Sunday, May 1, 2016
Distance: 19 km
8:44 – I’m sitting on a bench in the front hall of the albergue in Hornillos del Camino. Beside me are four massive hard-sided suitcases. Some people use a service to forward their backpack to the next town which frees them up to carry a small daypack with a few bottles of water, a snack and perhaps one extra layer of clothing. The couple who left these four bags (yes, two people, four large bags) headed out the door with backpacks about the size of mine. Last night I overheard them discussing their bags with others at the dinner table. They simply couldn’t imagine leaving home with anything less than four pairs of pants, four sweaters, two coats, clothes suitable for dining at high-end restaurants, and a tonne of electronics and personal care items. Just because I don’t require a hair blower doesn’t mean that everyone is in the same boat, but who needs a selection of sweaters in a rainbow of colours when walking the Camino? Not only are they adding an unnecessary expense, but they’re wiping out any chance of spontaneity since they have to get to a specific town and even a specific hostel at the end of each day. I much prefer my “fly light if by the seat of my pants” plan.
9:01 – I’m still on the bench in the front hall but my phone is now fully charged and I’m finally ready to hit the road.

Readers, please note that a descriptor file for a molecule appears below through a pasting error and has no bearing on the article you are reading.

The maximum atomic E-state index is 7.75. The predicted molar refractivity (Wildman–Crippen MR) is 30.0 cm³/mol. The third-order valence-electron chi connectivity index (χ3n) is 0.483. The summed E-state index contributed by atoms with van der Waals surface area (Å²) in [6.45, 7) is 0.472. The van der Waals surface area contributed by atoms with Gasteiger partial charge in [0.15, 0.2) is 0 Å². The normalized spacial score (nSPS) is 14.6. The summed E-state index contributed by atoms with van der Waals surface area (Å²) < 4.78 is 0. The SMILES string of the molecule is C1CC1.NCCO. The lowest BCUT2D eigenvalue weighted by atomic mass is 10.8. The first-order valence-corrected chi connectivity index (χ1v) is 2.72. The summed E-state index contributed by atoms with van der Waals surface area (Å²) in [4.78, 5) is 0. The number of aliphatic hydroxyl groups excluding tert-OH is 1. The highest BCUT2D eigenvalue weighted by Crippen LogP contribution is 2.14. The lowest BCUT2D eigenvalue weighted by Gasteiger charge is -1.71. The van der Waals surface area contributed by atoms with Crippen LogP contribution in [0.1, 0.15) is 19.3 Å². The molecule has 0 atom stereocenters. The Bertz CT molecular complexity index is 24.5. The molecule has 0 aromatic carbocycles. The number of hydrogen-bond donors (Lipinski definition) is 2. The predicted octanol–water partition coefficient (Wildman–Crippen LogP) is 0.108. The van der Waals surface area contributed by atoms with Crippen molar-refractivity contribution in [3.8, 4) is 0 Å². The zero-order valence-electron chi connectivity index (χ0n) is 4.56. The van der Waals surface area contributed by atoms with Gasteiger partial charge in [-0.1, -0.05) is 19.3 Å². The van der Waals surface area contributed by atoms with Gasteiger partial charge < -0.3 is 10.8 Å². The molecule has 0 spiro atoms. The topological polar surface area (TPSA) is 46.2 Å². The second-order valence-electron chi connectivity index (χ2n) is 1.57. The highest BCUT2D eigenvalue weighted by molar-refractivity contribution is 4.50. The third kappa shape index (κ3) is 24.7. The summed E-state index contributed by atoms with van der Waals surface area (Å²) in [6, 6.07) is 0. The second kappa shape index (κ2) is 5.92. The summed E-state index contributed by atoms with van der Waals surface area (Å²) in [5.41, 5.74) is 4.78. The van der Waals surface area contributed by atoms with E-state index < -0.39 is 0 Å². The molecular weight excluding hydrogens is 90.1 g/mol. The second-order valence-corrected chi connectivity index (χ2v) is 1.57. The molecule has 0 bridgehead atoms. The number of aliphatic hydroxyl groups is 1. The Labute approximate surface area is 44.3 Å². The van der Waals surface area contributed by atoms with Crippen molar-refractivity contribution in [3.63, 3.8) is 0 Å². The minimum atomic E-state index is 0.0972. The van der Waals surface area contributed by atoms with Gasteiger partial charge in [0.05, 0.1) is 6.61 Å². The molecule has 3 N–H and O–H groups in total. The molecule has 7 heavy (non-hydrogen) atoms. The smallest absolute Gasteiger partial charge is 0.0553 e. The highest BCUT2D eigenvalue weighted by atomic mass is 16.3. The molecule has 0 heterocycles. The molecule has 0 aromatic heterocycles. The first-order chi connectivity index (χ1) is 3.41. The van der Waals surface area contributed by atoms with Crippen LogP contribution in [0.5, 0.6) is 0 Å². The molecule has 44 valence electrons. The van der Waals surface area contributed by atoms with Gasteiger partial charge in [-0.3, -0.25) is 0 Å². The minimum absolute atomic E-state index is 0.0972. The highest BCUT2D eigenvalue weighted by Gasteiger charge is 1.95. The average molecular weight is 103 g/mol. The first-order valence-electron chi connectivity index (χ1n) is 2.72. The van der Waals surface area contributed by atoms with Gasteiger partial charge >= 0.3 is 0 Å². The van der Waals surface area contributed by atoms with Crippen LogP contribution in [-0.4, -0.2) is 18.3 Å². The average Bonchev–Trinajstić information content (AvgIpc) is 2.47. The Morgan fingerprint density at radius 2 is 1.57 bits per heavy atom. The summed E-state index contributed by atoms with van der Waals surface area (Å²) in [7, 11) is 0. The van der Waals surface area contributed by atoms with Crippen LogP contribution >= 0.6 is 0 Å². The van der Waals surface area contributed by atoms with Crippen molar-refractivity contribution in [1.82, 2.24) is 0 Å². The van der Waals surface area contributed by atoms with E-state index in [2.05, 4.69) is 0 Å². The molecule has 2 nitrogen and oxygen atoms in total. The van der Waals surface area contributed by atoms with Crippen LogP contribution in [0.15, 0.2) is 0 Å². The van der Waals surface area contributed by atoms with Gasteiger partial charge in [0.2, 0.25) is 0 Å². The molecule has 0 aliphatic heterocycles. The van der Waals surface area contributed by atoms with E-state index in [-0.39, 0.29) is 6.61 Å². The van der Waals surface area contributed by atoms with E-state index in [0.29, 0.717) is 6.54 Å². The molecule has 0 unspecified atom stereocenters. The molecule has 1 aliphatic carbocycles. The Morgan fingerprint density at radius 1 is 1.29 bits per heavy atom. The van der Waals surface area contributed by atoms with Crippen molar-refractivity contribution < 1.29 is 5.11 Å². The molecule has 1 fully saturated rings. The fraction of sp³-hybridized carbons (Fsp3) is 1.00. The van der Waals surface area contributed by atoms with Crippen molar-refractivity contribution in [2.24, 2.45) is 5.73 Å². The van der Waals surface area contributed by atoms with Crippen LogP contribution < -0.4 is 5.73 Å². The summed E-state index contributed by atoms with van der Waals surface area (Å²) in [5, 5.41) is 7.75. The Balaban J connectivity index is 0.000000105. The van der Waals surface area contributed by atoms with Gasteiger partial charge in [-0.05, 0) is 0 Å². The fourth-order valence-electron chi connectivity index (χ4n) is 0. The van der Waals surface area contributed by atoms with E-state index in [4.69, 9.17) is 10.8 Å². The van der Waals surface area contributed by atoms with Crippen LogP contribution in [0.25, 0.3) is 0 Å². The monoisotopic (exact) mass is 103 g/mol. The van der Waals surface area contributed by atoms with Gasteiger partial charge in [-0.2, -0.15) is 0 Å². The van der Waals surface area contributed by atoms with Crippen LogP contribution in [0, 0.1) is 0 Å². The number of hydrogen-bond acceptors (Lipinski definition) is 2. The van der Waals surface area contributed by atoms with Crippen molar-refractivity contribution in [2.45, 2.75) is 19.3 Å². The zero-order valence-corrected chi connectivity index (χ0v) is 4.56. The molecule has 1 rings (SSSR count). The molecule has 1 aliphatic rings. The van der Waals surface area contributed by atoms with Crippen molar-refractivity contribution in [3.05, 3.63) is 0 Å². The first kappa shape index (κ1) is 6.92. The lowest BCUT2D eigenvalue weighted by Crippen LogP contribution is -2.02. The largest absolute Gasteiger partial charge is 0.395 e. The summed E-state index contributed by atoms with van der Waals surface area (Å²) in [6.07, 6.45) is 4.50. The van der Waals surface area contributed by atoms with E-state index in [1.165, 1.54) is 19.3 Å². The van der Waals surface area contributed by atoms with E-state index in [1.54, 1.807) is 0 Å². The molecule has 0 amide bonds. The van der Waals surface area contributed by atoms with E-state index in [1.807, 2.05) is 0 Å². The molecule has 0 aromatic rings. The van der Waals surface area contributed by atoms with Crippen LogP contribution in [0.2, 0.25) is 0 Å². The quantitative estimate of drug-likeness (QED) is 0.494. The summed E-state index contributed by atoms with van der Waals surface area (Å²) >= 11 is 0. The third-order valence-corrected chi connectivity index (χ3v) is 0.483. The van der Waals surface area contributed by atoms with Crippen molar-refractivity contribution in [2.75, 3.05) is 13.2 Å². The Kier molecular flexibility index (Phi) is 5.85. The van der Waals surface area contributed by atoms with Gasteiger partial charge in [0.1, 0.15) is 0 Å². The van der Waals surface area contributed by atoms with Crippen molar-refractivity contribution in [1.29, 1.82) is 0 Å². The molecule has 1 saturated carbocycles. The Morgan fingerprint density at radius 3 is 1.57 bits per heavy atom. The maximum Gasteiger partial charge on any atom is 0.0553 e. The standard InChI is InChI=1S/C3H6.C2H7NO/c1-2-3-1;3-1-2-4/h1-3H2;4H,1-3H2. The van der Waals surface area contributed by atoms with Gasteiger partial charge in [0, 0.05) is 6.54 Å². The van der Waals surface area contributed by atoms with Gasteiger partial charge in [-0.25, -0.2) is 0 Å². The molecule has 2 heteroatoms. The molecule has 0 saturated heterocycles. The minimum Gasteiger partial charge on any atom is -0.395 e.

12:25 – I have arrived in a lovely little town known as Hontanas. I’ve only walked for three hours today and feel that it’s much too early to call it a day except for the fact that beds are filling up fast and if I press on to Castrojeriz I just might find myself sleeping on cold, cobblestone street.
There is one municipal albergue and two private albergues in this town. The private albergues were designed by a guy who has walked the Camino three times. I was impressed with the signage that I passed an hour ago and now the actual properties look even better than the photos. If I stay here for the night, I will complete stage 15-1/2 with a 26 km walk tomorrow.
19:00 – I have decided to stay in Hontanas and the hostel is indeed first rate. The bathrooms are great, the beds have reading lights, power outlets, duvets, good mattresses and nice pillows. What more could a pilgrim ask for? Well, a pilgrim dinner, and they had that too. I just finished a four course dinner with a dozen people from all over the world. The wine and conversation flowed freely. Some people spoke English and others were from Scotland. 🙂 I sat beside Cal from Missouri who is very close to booking a Dragoman trip through Mongolia after viewing my photos. Can I expect a commission, Dragoman?
Another gentleman mentioned that he hated the municipal albergue in the last town. He pronounced it “al-berg” rather than the commonly used “al-burr-gay” and a woman at the table called him on it. His explanation, and I believe he was serious: “Ya’all call it whatever you want but this pilgrim does use G-word.” I won’t say where he was from but it starts with Tex and ends with Ass.